Curry Powder Research, Alzheimer's disease
Curcumin inhibits formation of Abeta oligomers and fibrils and binds plaques and reduces amyloid in vivo.
J Biol Chem. 2004. University of California Los Angeles, North Hills, CA
Alzheimer's disease involves amyloid (Abeta) accumulation, oxidative damage and inflammation, and risk is reduced with increased antioxidant and anti-inflammatory consumption. The phenolic yellow curry pigment curcumin has potent anti-inflammatory and antioxidant activities and can suppress oxidative damage, inflammation, cognitive deficits, and amyloid accumulation. These data suggest that low dose curcumin effectively disaggregates Ass as well as prevents fibril and oligomer formation, supporting the rationale for curry powder use in clinical trials preventing or treating Alzheimer's disease.
I really like Indian cuisine and visit local Indian restaurants frequently.
It now appears
that curcumin may be able to break up the "plaques" that mark the brains
of Alzheimer's disease patients.
Scientists found that curcumin was able to reduce deposits of beta-amyloid proteins in the
brains of elderly lab mice that ate curcumin as part of their diets.
Furthermore, when the researchers added low doses of curcumin to human
beta-amyloid proteins in a test tube, the compound kept the proteins from
aggregating and blocked the formation of the amyloid fibers that make up
Accumulation of beta-amyloid proteins in the brain is one of the hallmarks
of Alzheimer's disease that leads to damage to nerve cells and the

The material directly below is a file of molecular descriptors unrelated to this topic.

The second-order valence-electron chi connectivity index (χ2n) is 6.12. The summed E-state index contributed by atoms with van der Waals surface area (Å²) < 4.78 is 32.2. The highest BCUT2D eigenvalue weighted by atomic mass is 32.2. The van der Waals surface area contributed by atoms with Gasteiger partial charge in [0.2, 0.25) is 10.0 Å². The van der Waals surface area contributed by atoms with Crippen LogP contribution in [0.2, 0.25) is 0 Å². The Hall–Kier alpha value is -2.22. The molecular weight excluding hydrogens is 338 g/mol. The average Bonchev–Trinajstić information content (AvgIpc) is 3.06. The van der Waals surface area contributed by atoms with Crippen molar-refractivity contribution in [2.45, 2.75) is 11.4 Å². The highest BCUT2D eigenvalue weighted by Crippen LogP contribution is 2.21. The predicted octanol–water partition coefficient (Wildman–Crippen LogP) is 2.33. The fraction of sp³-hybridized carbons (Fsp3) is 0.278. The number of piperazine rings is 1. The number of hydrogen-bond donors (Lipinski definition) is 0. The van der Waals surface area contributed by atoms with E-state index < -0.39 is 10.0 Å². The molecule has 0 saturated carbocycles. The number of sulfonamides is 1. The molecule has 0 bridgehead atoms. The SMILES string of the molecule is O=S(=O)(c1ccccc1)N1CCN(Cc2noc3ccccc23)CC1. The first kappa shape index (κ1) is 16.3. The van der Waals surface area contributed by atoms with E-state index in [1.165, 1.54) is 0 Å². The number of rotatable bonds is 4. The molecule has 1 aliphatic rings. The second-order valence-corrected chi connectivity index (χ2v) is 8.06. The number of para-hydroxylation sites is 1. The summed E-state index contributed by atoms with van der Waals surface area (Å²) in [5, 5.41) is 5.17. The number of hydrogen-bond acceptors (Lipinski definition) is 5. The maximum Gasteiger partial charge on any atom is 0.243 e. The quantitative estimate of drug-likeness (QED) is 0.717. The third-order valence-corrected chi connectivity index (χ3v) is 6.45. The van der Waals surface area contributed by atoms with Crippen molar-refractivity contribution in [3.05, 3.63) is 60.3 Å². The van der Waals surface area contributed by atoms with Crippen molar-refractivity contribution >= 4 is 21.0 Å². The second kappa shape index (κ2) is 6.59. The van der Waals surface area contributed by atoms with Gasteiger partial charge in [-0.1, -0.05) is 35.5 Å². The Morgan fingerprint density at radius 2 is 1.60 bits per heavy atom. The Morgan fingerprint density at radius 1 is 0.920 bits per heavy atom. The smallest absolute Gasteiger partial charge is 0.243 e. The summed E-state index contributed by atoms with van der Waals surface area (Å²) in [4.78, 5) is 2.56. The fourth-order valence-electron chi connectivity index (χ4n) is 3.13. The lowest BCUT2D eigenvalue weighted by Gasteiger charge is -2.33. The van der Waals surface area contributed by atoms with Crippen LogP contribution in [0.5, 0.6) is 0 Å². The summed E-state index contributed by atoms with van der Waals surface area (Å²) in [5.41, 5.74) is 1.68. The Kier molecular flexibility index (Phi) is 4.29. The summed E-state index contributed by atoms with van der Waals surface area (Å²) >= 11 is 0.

resulting loss in memory and cognitive function. Long used as part of traditional Indian medicine, curcumin is
known to have some anti-cancer properties, and animal
research suggests it might serve as a treatment for
multiple sclerosis and cystic fibrosis.
Interest in curcumin as an Alzheimer's therapy grew after studies found
low rates of the disease among elderly adults in India, where curry spice
is a dietary staple. Curcumin is a powerful antioxidant and has
anti-inflammatory properties. And since oxidative damage and inflammation
mark a number of diseases of aging - such as arthritis and the buildup of
plaques in the heart's arteries - curcumin eventually may
prove to be useful for a range of age-related conditions.
My comments: For those who prefer to take a capsule of curcumin rather than cook with curry or turmeric, curcumin supplements are available.
Curry ingredient fights skin
The compound that makes curry yellow could help fight skin cancer. Curcumin, found in the spice turmeric, interferes with melanoma cells. Tests in laboratory dishes show that curcumin made melanoma skin cancer cells more likely to self-destruct in a process known as apoptosis. The same research team has found that curcumin helped stop the spread of breast cancer tumor cells to the lungs of mice. The curcumin suppressed two proteins that tumor cells use to keep themselves immortal. People who eat plenty of turmeric have lower rates of some cancers.